Wednesday, January 09, 2019

The use of steroids and antimalarials in SLE

From a review:


Purpose of review

The purpose of this review is highlighting the most recent evidence on the clinical efficacy and toxicity of glucocorticoids and antimalarials in systemic lupus erythematosus (SLE) and provide recommendations on their current use.

Recent findings

Glucocorticoid toxicity is well known. Recent data confirm the increased risk of infection and damage accrual. An observational study form Hong Kong has seen increased mortality among users of high-dose prednisone regimes. Several studies support the efficacy of medium-low doses and methyl-prednisolone pulses in lupus patients, both with and without nephritis.

New data confirm the effects of antimalarials in preventing SLE activity, damage and infections, and in decreasing mortality. New screening recommendations for hydroxychloroquine maculopathy have been recently published. Combining mepacrine and hydroxychloroquine in patients with refractory cutaneous and/or articular lupus activity has proved highly effective.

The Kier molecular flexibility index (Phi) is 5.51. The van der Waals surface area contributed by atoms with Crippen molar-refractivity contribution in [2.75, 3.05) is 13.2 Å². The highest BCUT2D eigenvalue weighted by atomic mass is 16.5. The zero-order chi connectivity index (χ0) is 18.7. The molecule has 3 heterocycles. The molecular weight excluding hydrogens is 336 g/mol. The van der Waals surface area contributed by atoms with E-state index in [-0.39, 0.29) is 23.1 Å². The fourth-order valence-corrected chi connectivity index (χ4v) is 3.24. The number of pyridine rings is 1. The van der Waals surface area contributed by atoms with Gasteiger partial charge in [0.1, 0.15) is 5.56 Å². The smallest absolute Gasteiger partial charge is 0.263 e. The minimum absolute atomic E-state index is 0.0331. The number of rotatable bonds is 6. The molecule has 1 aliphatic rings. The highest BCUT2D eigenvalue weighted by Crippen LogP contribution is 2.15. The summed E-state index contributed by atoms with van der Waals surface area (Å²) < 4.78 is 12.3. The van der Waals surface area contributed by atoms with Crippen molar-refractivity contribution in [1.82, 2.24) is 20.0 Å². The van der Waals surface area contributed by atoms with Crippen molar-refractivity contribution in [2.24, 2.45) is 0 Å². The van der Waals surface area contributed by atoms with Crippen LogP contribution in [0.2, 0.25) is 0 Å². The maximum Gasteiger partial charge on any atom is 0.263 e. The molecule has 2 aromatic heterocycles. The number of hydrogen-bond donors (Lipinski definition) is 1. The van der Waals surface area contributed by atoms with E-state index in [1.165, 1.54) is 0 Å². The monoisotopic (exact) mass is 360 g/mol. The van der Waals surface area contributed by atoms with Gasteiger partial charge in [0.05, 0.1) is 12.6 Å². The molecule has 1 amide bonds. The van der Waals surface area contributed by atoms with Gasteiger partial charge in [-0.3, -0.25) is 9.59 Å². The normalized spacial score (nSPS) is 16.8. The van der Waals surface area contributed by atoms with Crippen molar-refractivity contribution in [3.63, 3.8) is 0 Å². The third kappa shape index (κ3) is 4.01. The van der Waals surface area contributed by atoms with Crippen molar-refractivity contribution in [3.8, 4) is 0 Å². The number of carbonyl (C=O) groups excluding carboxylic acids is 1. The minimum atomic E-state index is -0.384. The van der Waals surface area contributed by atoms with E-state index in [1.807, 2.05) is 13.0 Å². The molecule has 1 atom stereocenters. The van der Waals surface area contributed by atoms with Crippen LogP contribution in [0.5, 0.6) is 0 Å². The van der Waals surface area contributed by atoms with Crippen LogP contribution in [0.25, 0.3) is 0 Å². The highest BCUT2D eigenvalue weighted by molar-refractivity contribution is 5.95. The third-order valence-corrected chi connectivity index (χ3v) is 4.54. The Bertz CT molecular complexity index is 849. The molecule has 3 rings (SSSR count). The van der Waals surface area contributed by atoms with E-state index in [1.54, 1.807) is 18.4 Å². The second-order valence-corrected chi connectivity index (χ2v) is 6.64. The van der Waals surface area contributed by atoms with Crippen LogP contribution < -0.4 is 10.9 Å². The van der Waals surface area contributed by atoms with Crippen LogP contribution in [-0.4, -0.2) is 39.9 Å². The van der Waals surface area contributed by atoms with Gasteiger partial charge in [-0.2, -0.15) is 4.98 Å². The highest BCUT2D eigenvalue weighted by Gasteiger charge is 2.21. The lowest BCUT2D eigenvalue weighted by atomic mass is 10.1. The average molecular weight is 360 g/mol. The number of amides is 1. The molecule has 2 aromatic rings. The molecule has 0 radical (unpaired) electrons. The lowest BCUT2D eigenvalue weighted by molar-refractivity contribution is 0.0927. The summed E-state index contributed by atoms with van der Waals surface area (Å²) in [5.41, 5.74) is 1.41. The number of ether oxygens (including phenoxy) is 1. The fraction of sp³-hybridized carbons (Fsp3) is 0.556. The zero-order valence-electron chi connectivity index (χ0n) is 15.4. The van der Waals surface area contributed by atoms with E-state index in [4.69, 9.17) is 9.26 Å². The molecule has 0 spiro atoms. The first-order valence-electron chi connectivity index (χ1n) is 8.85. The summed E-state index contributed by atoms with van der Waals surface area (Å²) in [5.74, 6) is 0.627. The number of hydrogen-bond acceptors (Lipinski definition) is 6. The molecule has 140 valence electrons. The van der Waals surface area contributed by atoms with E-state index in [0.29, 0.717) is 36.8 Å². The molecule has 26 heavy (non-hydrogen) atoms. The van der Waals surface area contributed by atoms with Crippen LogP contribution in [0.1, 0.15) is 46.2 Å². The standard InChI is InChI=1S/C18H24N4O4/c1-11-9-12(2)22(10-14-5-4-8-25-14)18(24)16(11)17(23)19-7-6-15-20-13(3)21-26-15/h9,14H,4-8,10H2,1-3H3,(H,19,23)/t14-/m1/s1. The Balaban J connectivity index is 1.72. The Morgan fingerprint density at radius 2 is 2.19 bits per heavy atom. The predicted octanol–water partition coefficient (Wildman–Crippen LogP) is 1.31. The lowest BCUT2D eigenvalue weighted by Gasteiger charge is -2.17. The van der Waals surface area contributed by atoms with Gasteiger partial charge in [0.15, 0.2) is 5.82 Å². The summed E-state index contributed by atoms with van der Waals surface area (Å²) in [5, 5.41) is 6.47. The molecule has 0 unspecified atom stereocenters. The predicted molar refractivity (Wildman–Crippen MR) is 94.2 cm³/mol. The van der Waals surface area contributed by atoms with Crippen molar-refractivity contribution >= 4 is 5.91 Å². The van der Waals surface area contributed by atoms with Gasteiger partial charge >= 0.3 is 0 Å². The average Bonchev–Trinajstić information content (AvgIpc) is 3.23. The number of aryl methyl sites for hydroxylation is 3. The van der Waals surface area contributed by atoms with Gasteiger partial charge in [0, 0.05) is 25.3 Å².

Universal therapy with hydroxychloroquine should be aimed to patients with SLE without contraindications. Doses greater than 4 mg/kg/day should be avoided and regular eye screening warranted to minimize the risk of macular toxicity. Every effort should be made to reduce the dose of oral glucocorticoids. In moderate-severe flares, pulse methyl-prednisolone are more effective and much less toxic than increasing the oral doses of prednisone.

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